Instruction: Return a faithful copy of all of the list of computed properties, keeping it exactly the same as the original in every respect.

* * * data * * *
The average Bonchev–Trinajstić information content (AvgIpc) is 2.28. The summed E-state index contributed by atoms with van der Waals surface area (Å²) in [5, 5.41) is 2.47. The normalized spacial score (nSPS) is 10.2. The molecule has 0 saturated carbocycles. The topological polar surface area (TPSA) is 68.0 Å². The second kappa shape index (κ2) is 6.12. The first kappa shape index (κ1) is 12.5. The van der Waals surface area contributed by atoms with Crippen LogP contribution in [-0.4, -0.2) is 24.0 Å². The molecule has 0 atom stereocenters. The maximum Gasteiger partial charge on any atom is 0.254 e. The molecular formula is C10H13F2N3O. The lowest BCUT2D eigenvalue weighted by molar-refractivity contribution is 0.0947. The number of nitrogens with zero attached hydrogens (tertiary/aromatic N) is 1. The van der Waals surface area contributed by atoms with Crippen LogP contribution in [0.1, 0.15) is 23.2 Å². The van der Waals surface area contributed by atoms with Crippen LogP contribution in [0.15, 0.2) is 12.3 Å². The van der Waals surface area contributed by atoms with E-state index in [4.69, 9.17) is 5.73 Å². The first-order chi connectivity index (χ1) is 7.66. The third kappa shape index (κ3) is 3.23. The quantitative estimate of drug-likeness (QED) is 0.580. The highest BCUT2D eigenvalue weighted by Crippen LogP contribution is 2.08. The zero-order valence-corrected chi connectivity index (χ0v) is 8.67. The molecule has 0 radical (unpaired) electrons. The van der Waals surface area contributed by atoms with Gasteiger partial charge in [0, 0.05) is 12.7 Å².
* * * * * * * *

The average Bonchev–Trinajstić information content (AvgIpc) is 2.28. The summed E-state index contributed by atoms with van der Waals surface area (Å²) in [5, 5.41) is 2.47. The normalized spacial score (nSPS) is 10.2. The molecule has 0 saturated carbocycles. The topological polar surface area (TPSA) is 68.0 Å². The second kappa shape index (κ2) is 6.12. The first kappa shape index (κ1) is 12.5. The van der Waals surface area contributed by atoms with Crippen LogP contribution in [-0.4, -0.2) is 24.0 Å². The molecule has 0 atom stereocenters. The maximum Gasteiger partial charge on any atom is 0.254 e. The molecular formula is C10H13F2N3O. The lowest BCUT2D eigenvalue weighted by molar-refractivity contribution is 0.0947. The number of nitrogens with zero attached hydrogens (tertiary/aromatic N) is 1. The van der Waals surface area contributed by atoms with Crippen LogP contribution in [0.1, 0.15) is 23.2 Å². The van der Waals surface area contributed by atoms with Crippen LogP contribution in [0.15, 0.2) is 12.3 Å². The van der Waals surface area contributed by atoms with E-state index in [4.69, 9.17) is 5.73 Å². The first-order chi connectivity index (χ1) is 7.66. The third kappa shape index (κ3) is 3.23. The quantitative estimate of drug-likeness (QED) is 0.580. The highest BCUT2D eigenvalue weighted by Crippen LogP contribution is 2.08. The zero-order valence-corrected chi connectivity index (χ0v) is 8.67. The molecule has 0 radical (unpaired) electrons. The van der Waals surface area contributed by atoms with Gasteiger partial charge in [0, 0.05) is 12.7 Å².